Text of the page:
We cannot truly love God if we do not love our fellow travelers on this mortal journey. Likewise, we cannot fully love our fellowmen if we do not love God, the Father of us all. The Apostle John tells us, “This commandment have we from him, That he who loveth God love his brother also.” We are all spirit children of our Heavenly Father and, as such, are brothers and sisters. As we keep this truth in mind, loving all of God’s children will become easier.
“Actually, love is the very essence of the gospel, and Jesus Christ is our Exemplar.”
These words, spoken by President Thomas S. Monson this spring are reflective of the theme of this lesson built from quotes from another president of the Church. In chapter 20 of Teachings of the Presidents of the Church: Joseph Fielding Smith, President Smith teaches us to love and serve all of God’s children. In the “From the life of Joseph Fielding Smith” section, three examples of loving service are given by Joseph himself. Section 1 focuses on the idea that we are all children of God, and should love each other because we’re spiritual siblings. Section 2 focuses on working together and caring for each other, with a special focus on Church contexts. Section 3 encourages us to serve and help each other.
Perhaps the most obvious choice for a supplementary talk to this lesson is the general conference address by President Thomas S. Monson cited above, and available in full here. Beyond that, however, there are a plethora of quotes and comments available on the subject of love, service, and charity. Another great talk from a few years ago on friendship and love is Marlin K. Jensen, “Friendship: A Gospel Principle,” General Conference, April 1999. Another useful resource related to the story of President Smith’s horse is a clip taken from a short documentary that relates the story of going out with his mother in the middle of the night. It could be used to introduce the section and break up the lesson just a little, and is available here.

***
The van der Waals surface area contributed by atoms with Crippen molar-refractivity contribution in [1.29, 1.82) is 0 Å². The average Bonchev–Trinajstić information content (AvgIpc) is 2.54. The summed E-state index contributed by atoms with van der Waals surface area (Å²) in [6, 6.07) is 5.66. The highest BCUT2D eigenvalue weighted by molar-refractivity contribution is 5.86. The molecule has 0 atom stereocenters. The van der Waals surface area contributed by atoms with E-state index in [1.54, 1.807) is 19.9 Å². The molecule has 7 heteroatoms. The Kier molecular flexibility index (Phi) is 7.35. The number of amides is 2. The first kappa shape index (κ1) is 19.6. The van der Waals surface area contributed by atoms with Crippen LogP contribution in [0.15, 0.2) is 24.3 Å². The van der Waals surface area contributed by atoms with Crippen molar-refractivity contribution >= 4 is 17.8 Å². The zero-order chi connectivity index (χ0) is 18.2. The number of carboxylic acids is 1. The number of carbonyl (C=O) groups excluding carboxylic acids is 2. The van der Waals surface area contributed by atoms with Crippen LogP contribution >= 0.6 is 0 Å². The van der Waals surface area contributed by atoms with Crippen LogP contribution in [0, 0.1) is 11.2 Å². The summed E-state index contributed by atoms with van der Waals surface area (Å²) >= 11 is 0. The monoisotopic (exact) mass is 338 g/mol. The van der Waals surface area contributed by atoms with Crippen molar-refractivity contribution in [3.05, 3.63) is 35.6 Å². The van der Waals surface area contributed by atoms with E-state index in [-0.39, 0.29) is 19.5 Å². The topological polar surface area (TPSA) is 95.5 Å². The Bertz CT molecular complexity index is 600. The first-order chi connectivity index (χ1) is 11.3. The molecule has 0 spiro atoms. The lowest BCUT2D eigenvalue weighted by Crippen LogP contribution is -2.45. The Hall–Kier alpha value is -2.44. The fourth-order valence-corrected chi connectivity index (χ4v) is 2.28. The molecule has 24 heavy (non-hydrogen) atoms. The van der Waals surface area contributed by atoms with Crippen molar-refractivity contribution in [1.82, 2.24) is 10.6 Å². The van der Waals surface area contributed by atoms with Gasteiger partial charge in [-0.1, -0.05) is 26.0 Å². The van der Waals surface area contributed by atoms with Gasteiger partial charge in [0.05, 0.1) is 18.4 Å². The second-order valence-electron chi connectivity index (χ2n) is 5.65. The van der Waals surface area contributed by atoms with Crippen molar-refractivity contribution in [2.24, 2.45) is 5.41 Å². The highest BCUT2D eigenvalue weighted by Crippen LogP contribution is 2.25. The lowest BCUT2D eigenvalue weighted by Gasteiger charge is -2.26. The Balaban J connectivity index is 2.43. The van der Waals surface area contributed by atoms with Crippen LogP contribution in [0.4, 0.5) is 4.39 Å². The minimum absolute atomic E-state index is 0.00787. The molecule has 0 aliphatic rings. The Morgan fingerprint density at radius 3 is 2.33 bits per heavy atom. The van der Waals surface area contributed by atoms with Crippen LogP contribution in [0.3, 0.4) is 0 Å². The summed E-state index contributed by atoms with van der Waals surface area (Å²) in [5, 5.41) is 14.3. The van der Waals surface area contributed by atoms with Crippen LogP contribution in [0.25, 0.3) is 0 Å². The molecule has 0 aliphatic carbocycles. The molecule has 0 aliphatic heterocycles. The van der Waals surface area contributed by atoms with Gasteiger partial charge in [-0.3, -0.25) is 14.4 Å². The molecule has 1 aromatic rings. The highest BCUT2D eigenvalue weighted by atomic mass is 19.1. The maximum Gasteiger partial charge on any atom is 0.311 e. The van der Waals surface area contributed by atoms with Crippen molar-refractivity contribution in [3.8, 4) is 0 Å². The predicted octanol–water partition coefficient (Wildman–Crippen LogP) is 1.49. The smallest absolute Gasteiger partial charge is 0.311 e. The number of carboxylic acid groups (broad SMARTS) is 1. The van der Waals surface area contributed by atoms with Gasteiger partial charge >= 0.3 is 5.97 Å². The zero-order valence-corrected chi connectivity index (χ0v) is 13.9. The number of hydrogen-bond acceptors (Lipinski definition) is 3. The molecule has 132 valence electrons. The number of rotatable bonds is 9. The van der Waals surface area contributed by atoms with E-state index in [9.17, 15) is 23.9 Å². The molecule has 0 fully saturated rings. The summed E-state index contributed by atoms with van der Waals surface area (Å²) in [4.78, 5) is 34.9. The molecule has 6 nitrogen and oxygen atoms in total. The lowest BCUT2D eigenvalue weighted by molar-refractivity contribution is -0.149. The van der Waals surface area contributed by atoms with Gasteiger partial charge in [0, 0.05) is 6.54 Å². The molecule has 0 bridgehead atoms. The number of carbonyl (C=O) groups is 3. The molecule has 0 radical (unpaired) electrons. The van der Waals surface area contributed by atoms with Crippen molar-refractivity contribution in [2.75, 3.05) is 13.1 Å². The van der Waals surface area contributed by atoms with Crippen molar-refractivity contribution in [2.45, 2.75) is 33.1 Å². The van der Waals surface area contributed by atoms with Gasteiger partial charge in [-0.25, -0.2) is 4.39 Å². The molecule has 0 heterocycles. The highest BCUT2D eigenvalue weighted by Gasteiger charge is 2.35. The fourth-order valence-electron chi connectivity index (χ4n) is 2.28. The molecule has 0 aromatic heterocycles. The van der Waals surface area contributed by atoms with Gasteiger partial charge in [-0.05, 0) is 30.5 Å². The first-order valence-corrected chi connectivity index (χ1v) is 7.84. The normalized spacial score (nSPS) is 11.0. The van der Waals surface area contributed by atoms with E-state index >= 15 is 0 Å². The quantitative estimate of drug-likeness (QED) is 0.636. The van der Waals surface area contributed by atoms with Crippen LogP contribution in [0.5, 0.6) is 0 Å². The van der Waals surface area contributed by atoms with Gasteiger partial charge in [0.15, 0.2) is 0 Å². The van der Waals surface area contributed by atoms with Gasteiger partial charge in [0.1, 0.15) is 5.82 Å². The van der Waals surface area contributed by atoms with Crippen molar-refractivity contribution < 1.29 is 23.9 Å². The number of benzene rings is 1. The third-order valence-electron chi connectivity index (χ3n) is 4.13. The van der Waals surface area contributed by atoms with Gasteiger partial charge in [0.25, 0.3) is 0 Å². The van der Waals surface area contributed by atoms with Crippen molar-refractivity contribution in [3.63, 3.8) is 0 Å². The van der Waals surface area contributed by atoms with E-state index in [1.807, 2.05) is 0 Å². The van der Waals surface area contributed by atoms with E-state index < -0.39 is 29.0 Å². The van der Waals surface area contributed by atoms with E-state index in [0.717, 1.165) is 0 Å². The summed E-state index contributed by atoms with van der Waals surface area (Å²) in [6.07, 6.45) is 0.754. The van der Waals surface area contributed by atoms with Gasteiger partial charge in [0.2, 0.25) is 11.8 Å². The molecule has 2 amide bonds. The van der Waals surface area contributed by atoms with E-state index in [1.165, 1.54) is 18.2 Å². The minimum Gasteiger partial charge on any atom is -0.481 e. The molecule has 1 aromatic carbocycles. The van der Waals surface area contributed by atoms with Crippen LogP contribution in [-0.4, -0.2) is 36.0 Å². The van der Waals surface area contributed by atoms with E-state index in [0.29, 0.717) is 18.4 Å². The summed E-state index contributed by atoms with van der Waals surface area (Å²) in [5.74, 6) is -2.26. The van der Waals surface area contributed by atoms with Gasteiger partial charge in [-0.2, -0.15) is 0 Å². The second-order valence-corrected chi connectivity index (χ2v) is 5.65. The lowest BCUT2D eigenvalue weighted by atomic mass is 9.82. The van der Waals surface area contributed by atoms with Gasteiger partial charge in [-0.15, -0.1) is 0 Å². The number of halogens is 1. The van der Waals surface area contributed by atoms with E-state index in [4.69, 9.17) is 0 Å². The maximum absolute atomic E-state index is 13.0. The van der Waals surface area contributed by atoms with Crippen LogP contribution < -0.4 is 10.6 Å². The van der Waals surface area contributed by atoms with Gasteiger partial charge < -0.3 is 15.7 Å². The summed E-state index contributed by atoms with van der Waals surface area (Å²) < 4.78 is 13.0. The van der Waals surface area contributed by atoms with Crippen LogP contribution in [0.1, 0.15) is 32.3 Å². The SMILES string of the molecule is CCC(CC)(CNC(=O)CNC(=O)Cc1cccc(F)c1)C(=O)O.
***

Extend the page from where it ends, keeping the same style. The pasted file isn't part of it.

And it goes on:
I also have several quotes from sisters, most of which, though directed to the Relief Society, are applicable to men. For example, Lucy Mack Smith taught the Relief Society in 1842 that: “We must cherish one another, watch over one another, comfort one another and gain instruction that we may all sit down in heaven together.” Sister Clarissa Smith Williams, Relief Society President, taught in 1922 that: “The greatest thing in the world is love. And if we keep that always in our hearts, and give it as a message to those about us, we will be blessed and will be instruments in blessing those with whom we associate.” Mary Ellen Smoot, Relief Society President, taught in 2000 that: “When we unitedly serve each other and all of our Father’s children, we can be instruments in the hands of God, not only to relieve physical suffering but, more importantly, to succor those who are in need spiritually.”